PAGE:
FOREIGN DISHES. 385
N. B.—There is is no pernicious effect from greening in this manner, and during the process the pickles should be covered over with grape or other leaves.
Pickled Capsicums, or Cayenne, or Other Pepper.—The fruit should be gathered before it comes to its full size. Slit down the side to take out the seeds, aad then soaked in salt and water for 3 days. After being well drained, cover the fruit with vinegar, and it is fit for use. N. B.—No spice need be added.
Stewed Bananas.—First peel the fruit, then put it in a stew pan; add a little water and as much sugar as will make a good preserve. Excellent eaten with roast beef.—(Mrs. McCoard, N. O.)
French Eggs.—Boil the eggs till hard, throw into cold water in order to slip the shells easily, roll in bread or cracker crumbs, fry a nice brown. Make a nice gravy of butter, crumbs, and cream and pepper; pour over them. Serve hot.
Pickled Eegs.—Take a dozen hard boiled eggs; when lifted from the boiling water into cold water, slip off the shells, stick cloves in them, and drop into spiced cold vinegar. Very nice.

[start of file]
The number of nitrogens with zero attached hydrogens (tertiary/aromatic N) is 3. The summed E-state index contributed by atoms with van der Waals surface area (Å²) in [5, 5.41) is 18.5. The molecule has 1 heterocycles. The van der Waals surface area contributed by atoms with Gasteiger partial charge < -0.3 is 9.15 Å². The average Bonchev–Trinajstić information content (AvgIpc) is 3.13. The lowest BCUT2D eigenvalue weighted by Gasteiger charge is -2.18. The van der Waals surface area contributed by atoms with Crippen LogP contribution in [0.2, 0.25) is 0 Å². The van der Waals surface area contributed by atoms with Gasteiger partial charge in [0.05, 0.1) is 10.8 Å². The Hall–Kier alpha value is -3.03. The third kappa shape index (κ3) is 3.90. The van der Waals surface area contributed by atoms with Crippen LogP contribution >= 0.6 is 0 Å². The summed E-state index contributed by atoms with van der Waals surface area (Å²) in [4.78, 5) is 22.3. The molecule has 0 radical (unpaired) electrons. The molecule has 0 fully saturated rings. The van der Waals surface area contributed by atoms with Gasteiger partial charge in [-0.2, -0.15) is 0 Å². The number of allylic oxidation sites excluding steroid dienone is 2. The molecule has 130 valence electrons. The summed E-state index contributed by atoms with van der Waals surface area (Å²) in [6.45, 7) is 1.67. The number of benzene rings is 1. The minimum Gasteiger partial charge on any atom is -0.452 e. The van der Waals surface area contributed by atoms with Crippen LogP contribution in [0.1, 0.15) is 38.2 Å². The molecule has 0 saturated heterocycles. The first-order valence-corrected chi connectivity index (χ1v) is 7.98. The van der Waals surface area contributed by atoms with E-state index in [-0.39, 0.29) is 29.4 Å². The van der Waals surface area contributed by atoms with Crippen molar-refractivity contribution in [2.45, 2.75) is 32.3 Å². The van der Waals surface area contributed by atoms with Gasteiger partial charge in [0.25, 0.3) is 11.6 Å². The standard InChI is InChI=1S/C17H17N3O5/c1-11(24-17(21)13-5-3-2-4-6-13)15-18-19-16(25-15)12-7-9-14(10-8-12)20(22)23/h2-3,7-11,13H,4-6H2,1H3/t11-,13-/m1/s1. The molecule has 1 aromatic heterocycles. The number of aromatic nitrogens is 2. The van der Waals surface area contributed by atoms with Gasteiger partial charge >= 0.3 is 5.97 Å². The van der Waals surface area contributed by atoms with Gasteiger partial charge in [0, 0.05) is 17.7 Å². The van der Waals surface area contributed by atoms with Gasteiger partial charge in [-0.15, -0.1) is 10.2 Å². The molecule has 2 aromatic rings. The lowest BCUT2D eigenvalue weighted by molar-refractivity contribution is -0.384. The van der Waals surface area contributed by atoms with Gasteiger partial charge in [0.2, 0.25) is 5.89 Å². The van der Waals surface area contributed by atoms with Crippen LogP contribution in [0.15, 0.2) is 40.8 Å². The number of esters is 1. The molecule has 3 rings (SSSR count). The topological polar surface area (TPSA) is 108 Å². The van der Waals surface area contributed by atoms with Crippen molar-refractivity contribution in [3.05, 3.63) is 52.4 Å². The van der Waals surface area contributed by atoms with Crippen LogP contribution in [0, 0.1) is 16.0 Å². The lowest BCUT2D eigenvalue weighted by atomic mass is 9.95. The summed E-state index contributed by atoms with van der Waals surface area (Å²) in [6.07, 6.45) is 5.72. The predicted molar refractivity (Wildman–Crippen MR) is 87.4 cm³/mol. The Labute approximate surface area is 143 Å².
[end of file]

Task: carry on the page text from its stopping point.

Poached Eggs. (Mrs. D.)—Set on the fire a frying pan of salted water, in which are placed as many muffin rings as it will conveniently hold; then break each egg separately in a cup and pour it then into the rings, boil from two to three minutes, take off the pan, remove the rings, then take up the eggs each on a sliced or perforated spoon, then serve on small slices of buttered toast, and while hot place a small piece of butter on each egg. Sprinkle pepper slightly. Embellish with sprigs of parsley (double). Serve hot.
Stuffed Eggs.—Mrs. McCoard, N. O.—Boil till very hard six or eight eggs; cut them in half; take out the yellow and pound it up with bread crumbs, a little minced onions and parsley, fry this mince meat in butter, then fill the whites of the eggs; set in the stove or oven and bake a moment.
Stewed Eggs.—Mrs. Willoughby, Mobile, Ala.—Boil the required number of eggs, peel and quarter them, put into a dish, make a brown gravy seasoned to taste with pepper and salt and pour it over the eggs. Serve hot.
Stewed Okra. (Mrs. McCoard, N. O.)—First soak the dried or green okra, put it into a stew pan with onions, cut up small pepper, salt to taste, very little water, about two tablespoonfuls of sweet lard. Brown well a veal steak and add to the ochre, stew well together. Serve hot, A nice dish.